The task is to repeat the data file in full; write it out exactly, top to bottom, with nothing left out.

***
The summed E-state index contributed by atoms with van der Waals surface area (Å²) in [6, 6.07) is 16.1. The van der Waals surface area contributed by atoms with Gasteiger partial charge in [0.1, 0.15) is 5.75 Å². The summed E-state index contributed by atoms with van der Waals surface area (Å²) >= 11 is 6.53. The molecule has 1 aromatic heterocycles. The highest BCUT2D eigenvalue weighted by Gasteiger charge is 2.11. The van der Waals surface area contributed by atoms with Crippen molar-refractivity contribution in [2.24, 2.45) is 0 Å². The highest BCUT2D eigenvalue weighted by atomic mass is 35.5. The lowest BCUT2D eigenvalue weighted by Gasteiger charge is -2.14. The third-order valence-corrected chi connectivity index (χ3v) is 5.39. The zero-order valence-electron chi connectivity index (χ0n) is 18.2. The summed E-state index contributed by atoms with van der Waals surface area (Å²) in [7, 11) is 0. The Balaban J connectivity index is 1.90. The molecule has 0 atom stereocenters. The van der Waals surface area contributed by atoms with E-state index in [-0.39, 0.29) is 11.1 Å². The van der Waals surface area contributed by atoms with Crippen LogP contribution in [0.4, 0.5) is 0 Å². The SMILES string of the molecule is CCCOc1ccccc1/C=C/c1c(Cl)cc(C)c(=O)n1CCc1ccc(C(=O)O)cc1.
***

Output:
The summed E-state index contributed by atoms with van der Waals surface area (Å²) in [6, 6.07) is 16.1. The van der Waals surface area contributed by atoms with Gasteiger partial charge in [0.1, 0.15) is 5.75 Å². The summed E-state index contributed by atoms with van der Waals surface area (Å²) >= 11 is 6.53. The molecule has 1 aromatic heterocycles. The highest BCUT2D eigenvalue weighted by Gasteiger charge is 2.11. The van der Waals surface area contributed by atoms with Crippen molar-refractivity contribution in [2.24, 2.45) is 0 Å². The highest BCUT2D eigenvalue weighted by atomic mass is 35.5. The lowest BCUT2D eigenvalue weighted by Gasteiger charge is -2.14. The third-order valence-corrected chi connectivity index (χ3v) is 5.39. The zero-order valence-electron chi connectivity index (χ0n) is 18.2. The summed E-state index contributed by atoms with van der Waals surface area (Å²) in [7, 11) is 0. The Balaban J connectivity index is 1.90. The molecule has 0 atom stereocenters. The van der Waals surface area contributed by atoms with E-state index in [-0.39, 0.29) is 11.1 Å². The van der Waals surface area contributed by atoms with Crippen LogP contribution in [0.4, 0.5) is 0 Å². The SMILES string of the molecule is CCCOc1ccccc1/C=C/c1c(Cl)cc(C)c(=O)n1CCc1ccc(C(=O)O)cc1.